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Blu-ray Review

DVD cover



Starring: India Eisley, Callan McAuliffe and Samuel L. Jackson
Distributor: Anchor Bay Entertainment
RRP: £19.99
Certificate: 15
Release Date: 13 October 2014

When her parents are killed by the Emir, in a double homicide, Sawa is taken in by Aker, her father’s old partner. In a world where the final financial collapse has turned the streets into a war between the powerful crime cartels and the cops, trying to hold together some semblance of civilisation, Sawa is not content to blend into the background. With Aker's help, and the weapons he supplies her, Sawa goes in search of the Emir, to exact her revenge. But can she reach her intended victim with both the cops and the criminals closing in...?

Kite (2014. 1 hr, 29 min, 43 sec) is a live action remake of Yasuomi Umetsu’s anime film of the same name; the movie was directed by Ralph Ziman.

For any of you familiar with the original anime film, this version has been substantially whitewashed to remove some of the more questionable aspects. Sawa, although portrayed as young, is no longer of school age nor is she forced to live as a sex slave. While this may make it more palatable for western audiences, it does remove some of the motivation for her obsession in stopping the Emirs illegal flesh trade. Also the action has been relocated from Japan to South Africa.

Sawa is ably played by India Eisley, and although this revenge flick gives her little depth to play with, that does not stop her being effective in the film's many violent action sequences. Odd that the level of uber violence displayed in the film was thought to be acceptable, but not the sexual elements of the original.

The film is given some legitimacy with the inclusion of Samuel L. Jackson as Aker, Sawa's dead father's ex-partner, not that the script gives him much in the way to do. It’s an odd element of the film that he would allow his slightly built ward to cut a bloody swath through the cities low life’s instead of either dissuading her that it would be a bad move, or to use the full force of the police to do the same. More questionably is his agreement to inject her with a drug, Amp, which removes memories of her killing sprees, but also of her parents. And then the penny drops and the end of the film becomes predictably obvious.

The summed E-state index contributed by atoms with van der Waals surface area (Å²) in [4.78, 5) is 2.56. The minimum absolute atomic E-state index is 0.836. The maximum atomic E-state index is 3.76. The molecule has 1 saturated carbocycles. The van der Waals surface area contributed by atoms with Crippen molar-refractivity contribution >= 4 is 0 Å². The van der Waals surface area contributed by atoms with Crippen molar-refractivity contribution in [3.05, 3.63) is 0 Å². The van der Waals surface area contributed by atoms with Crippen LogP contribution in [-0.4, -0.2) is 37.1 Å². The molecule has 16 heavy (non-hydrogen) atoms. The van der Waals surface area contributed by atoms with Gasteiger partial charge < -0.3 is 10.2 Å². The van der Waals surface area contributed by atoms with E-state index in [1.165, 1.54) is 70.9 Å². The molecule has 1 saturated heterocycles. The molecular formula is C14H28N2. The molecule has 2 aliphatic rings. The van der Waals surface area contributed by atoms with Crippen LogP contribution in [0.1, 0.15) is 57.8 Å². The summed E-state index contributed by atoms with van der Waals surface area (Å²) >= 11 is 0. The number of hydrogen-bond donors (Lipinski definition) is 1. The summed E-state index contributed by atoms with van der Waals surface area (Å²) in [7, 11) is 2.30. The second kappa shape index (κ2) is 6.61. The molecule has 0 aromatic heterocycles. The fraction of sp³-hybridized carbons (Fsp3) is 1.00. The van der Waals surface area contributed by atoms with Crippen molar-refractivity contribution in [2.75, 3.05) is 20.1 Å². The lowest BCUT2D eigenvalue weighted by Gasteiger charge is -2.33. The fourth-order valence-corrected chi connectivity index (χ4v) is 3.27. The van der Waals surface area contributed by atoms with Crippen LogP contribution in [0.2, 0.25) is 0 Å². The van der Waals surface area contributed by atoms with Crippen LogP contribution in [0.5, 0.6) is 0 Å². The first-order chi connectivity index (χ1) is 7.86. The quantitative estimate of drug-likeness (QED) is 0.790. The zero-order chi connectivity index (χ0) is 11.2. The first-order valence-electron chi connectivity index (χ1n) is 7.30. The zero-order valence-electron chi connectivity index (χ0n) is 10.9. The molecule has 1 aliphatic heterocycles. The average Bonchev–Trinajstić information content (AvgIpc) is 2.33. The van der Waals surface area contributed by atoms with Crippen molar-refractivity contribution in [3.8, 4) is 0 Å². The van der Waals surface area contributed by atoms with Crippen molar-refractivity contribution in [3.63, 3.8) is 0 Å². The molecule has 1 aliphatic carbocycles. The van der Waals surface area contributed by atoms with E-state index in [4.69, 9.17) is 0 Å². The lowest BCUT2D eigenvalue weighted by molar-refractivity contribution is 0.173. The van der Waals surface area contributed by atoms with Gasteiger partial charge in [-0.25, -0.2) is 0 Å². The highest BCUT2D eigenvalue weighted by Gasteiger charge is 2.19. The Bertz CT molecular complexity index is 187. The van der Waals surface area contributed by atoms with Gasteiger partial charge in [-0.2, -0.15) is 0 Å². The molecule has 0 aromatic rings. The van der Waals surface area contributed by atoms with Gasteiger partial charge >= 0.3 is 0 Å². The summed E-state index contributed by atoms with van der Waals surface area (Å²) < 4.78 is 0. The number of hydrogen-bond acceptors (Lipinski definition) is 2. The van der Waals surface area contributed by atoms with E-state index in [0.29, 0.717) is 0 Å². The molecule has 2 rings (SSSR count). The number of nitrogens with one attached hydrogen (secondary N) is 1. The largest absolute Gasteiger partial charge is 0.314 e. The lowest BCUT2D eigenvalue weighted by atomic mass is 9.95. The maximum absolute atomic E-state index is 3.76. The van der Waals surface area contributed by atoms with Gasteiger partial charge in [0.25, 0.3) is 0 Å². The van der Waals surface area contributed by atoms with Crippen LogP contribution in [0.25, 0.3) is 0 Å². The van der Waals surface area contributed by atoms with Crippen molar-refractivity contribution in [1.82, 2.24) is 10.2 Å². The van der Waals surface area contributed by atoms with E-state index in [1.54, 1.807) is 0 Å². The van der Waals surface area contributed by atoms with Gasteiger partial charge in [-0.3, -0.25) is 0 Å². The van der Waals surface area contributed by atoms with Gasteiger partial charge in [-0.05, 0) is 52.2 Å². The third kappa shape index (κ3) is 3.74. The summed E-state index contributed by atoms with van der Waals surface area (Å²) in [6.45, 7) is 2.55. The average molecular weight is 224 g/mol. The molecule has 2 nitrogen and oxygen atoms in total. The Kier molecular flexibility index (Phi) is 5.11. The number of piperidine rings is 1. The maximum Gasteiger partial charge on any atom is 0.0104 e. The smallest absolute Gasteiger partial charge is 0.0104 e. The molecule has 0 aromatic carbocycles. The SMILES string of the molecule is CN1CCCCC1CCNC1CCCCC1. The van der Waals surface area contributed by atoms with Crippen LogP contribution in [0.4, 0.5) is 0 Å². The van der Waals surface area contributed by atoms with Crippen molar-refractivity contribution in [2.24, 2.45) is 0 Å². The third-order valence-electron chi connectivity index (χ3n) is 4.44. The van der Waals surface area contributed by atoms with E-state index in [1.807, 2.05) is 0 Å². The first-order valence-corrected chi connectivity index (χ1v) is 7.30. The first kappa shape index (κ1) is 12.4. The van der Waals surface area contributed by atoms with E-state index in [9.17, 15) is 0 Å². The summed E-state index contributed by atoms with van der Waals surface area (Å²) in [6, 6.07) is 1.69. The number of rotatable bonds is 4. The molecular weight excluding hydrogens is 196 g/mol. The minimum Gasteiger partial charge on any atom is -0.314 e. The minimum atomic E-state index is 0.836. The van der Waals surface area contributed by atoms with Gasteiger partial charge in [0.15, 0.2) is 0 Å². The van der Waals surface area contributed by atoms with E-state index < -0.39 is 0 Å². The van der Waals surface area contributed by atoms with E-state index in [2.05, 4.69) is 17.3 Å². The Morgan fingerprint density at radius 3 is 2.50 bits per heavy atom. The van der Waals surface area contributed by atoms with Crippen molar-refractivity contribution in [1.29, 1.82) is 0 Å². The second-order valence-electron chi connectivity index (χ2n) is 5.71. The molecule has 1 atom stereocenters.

The film's biggest fault is that it offers nothing new, young girl bent on revenge for the death of her parents has been covered a number of times, most notably in Leon (1994) and Kickass (2010), the problem is that although in its colourful images, violence and stylistic visuals it has much in common with the anime, it does not have the original's bite or the wit or tenderness of the previous two films. In the end what we have is formulaic.

The film is presented with two audio tracks 5.1 DTS-HD MA, the preferred option for an action flick, and a reasonable DD 2.0. The visuals are clean and, in the scenes where Sawa is dressed in vibrant colours, striking. The only extra on the disc is the film’s original theatrical trailer (1 min, 54 sec).


Charles Packer

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